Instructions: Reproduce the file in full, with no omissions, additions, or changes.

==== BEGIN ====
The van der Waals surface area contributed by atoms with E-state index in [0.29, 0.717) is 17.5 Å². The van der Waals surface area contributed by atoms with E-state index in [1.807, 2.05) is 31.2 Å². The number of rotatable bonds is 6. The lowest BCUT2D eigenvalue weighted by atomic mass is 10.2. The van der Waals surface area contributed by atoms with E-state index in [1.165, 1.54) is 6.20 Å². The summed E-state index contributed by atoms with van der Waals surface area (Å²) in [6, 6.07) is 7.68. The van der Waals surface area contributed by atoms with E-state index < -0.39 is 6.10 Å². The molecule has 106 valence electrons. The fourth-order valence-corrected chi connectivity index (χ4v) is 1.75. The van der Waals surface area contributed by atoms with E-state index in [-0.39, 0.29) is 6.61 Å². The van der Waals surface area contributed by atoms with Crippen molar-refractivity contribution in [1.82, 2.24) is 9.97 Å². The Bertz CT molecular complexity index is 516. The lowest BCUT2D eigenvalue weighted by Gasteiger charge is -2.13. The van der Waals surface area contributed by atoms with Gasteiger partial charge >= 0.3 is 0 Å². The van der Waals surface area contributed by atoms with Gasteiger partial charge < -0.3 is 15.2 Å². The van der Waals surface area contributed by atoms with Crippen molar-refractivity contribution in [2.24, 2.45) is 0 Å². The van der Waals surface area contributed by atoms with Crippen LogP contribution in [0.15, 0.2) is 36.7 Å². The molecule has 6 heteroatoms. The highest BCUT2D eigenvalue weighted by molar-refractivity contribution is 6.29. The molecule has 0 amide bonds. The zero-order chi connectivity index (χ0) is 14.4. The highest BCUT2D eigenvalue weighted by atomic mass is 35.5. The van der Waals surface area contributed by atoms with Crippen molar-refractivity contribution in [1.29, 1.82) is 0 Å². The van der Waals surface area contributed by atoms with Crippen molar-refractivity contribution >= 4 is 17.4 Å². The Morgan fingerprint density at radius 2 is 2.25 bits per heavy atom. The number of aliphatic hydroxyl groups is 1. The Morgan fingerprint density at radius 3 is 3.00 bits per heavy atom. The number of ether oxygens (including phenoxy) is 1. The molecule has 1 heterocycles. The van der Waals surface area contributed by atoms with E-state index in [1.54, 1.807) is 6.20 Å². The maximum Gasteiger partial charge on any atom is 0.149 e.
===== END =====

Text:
The van der Waals surface area contributed by atoms with E-state index in [0.29, 0.717) is 17.5 Å². The van der Waals surface area contributed by atoms with E-state index in [1.807, 2.05) is 31.2 Å². The number of rotatable bonds is 6. The lowest BCUT2D eigenvalue weighted by atomic mass is 10.2. The van der Waals surface area contributed by atoms with E-state index in [1.165, 1.54) is 6.20 Å². The summed E-state index contributed by atoms with van der Waals surface area (Å²) in [6, 6.07) is 7.68. The van der Waals surface area contributed by atoms with E-state index < -0.39 is 6.10 Å². The molecule has 106 valence electrons. The fourth-order valence-corrected chi connectivity index (χ4v) is 1.75. The van der Waals surface area contributed by atoms with E-state index in [-0.39, 0.29) is 6.61 Å². The van der Waals surface area contributed by atoms with Crippen molar-refractivity contribution in [1.82, 2.24) is 9.97 Å². The Bertz CT molecular complexity index is 516. The lowest BCUT2D eigenvalue weighted by Gasteiger charge is -2.13. The van der Waals surface area contributed by atoms with Gasteiger partial charge >= 0.3 is 0 Å². The van der Waals surface area contributed by atoms with Gasteiger partial charge < -0.3 is 15.2 Å². The van der Waals surface area contributed by atoms with Crippen molar-refractivity contribution in [2.24, 2.45) is 0 Å². The van der Waals surface area contributed by atoms with Crippen LogP contribution in [0.15, 0.2) is 36.7 Å². The molecule has 6 heteroatoms. The highest BCUT2D eigenvalue weighted by molar-refractivity contribution is 6.29. The molecule has 0 amide bonds. The zero-order chi connectivity index (χ0) is 14.4. The highest BCUT2D eigenvalue weighted by atomic mass is 35.5. The van der Waals surface area contributed by atoms with Crippen molar-refractivity contribution in [1.29, 1.82) is 0 Å². The van der Waals surface area contributed by atoms with Crippen molar-refractivity contribution >= 4 is 17.4 Å². The Morgan fingerprint density at radius 2 is 2.25 bits per heavy atom. The number of aliphatic hydroxyl groups is 1. The Morgan fingerprint density at radius 3 is 3.00 bits per heavy atom. The number of ether oxygens (including phenoxy) is 1. The molecule has 1 heterocycles. The van der Waals surface area contributed by atoms with E-state index in [1.54, 1.807) is 6.20 Å². The maximum Gasteiger partial charge on any atom is 0.149 e.